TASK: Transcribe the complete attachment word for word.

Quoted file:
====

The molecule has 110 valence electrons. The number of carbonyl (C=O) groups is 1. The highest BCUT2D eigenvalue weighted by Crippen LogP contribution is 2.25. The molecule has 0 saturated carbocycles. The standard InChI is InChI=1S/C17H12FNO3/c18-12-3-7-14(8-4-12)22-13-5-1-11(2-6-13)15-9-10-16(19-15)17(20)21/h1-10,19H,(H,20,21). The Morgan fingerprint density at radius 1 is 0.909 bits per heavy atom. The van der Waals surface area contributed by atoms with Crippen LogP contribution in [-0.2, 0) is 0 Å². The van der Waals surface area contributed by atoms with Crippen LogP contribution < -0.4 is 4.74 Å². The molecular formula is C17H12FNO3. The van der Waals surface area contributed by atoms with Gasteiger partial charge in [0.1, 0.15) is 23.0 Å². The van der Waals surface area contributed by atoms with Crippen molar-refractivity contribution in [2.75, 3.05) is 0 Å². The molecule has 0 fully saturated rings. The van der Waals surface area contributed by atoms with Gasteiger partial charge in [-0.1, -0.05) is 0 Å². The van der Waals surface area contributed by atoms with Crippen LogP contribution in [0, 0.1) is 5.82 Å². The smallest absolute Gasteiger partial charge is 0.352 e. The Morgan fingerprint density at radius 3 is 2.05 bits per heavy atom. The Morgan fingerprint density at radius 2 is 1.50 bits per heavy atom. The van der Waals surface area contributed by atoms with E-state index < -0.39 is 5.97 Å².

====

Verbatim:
The molecule has 110 valence electrons. The number of carbonyl (C=O) groups is 1. The highest BCUT2D eigenvalue weighted by Crippen LogP contribution is 2.25. The molecule has 0 saturated carbocycles. The standard InChI is InChI=1S/C17H12FNO3/c18-12-3-7-14(8-4-12)22-13-5-1-11(2-6-13)15-9-10-16(19-15)17(20)21/h1-10,19H,(H,20,21). The Morgan fingerprint density at radius 1 is 0.909 bits per heavy atom. The van der Waals surface area contributed by atoms with Crippen LogP contribution in [-0.2, 0) is 0 Å². The van der Waals surface area contributed by atoms with Crippen LogP contribution < -0.4 is 4.74 Å². The molecular formula is C17H12FNO3. The van der Waals surface area contributed by atoms with Gasteiger partial charge in [0.1, 0.15) is 23.0 Å². The van der Waals surface area contributed by atoms with Crippen molar-refractivity contribution in [2.75, 3.05) is 0 Å². The molecule has 0 fully saturated rings. The van der Waals surface area contributed by atoms with Gasteiger partial charge in [-0.1, -0.05) is 0 Å². The van der Waals surface area contributed by atoms with Crippen LogP contribution in [0, 0.1) is 5.82 Å². The smallest absolute Gasteiger partial charge is 0.352 e. The Morgan fingerprint density at radius 3 is 2.05 bits per heavy atom. The Morgan fingerprint density at radius 2 is 1.50 bits per heavy atom. The van der Waals surface area contributed by atoms with E-state index < -0.39 is 5.97 Å².